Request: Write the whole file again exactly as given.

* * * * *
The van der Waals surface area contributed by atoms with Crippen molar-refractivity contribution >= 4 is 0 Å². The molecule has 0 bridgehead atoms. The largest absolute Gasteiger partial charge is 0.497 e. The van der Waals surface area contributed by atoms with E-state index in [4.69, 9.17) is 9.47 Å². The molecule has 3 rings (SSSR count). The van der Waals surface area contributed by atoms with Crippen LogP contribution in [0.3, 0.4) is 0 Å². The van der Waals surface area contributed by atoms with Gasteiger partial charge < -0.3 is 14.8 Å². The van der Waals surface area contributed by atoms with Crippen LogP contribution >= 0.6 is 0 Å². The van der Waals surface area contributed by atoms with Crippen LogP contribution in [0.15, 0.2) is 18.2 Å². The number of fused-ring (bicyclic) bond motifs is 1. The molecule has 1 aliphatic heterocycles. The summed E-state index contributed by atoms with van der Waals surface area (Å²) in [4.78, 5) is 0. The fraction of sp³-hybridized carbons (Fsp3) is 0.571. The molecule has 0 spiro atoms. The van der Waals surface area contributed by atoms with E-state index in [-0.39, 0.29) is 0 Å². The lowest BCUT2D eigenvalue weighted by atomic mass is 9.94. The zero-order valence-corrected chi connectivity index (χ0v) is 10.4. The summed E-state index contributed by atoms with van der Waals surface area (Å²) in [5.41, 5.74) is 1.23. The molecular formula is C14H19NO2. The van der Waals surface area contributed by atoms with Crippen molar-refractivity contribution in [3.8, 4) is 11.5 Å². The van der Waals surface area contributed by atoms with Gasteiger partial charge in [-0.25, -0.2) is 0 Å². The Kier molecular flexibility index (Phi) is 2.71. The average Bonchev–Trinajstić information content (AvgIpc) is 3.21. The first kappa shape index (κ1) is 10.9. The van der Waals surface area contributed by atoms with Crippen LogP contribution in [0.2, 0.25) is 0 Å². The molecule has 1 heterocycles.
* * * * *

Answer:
The van der Waals surface area contributed by atoms with Crippen molar-refractivity contribution >= 4 is 0 Å². The molecule has 0 bridgehead atoms. The largest absolute Gasteiger partial charge is 0.497 e. The van der Waals surface area contributed by atoms with E-state index in [4.69, 9.17) is 9.47 Å². The molecule has 3 rings (SSSR count). The van der Waals surface area contributed by atoms with Crippen LogP contribution in [0.3, 0.4) is 0 Å². The van der Waals surface area contributed by atoms with Gasteiger partial charge < -0.3 is 14.8 Å². The van der Waals surface area contributed by atoms with Crippen LogP contribution >= 0.6 is 0 Å². The van der Waals surface area contributed by atoms with Crippen LogP contribution in [0.15, 0.2) is 18.2 Å². The number of fused-ring (bicyclic) bond motifs is 1. The molecule has 1 aliphatic heterocycles. The summed E-state index contributed by atoms with van der Waals surface area (Å²) in [4.78, 5) is 0. The fraction of sp³-hybridized carbons (Fsp3) is 0.571. The molecule has 0 spiro atoms. The van der Waals surface area contributed by atoms with E-state index in [-0.39, 0.29) is 0 Å². The lowest BCUT2D eigenvalue weighted by atomic mass is 9.94. The zero-order valence-corrected chi connectivity index (χ0v) is 10.4. The summed E-state index contributed by atoms with van der Waals surface area (Å²) in [5.41, 5.74) is 1.23. The molecular formula is C14H19NO2. The van der Waals surface area contributed by atoms with Crippen molar-refractivity contribution in [3.8, 4) is 11.5 Å². The van der Waals surface area contributed by atoms with Gasteiger partial charge in [-0.25, -0.2) is 0 Å². The Kier molecular flexibility index (Phi) is 2.71. The average Bonchev–Trinajstić information content (AvgIpc) is 3.21. The first kappa shape index (κ1) is 10.9. The van der Waals surface area contributed by atoms with Crippen LogP contribution in [0.2, 0.25) is 0 Å². The molecule has 1 heterocycles.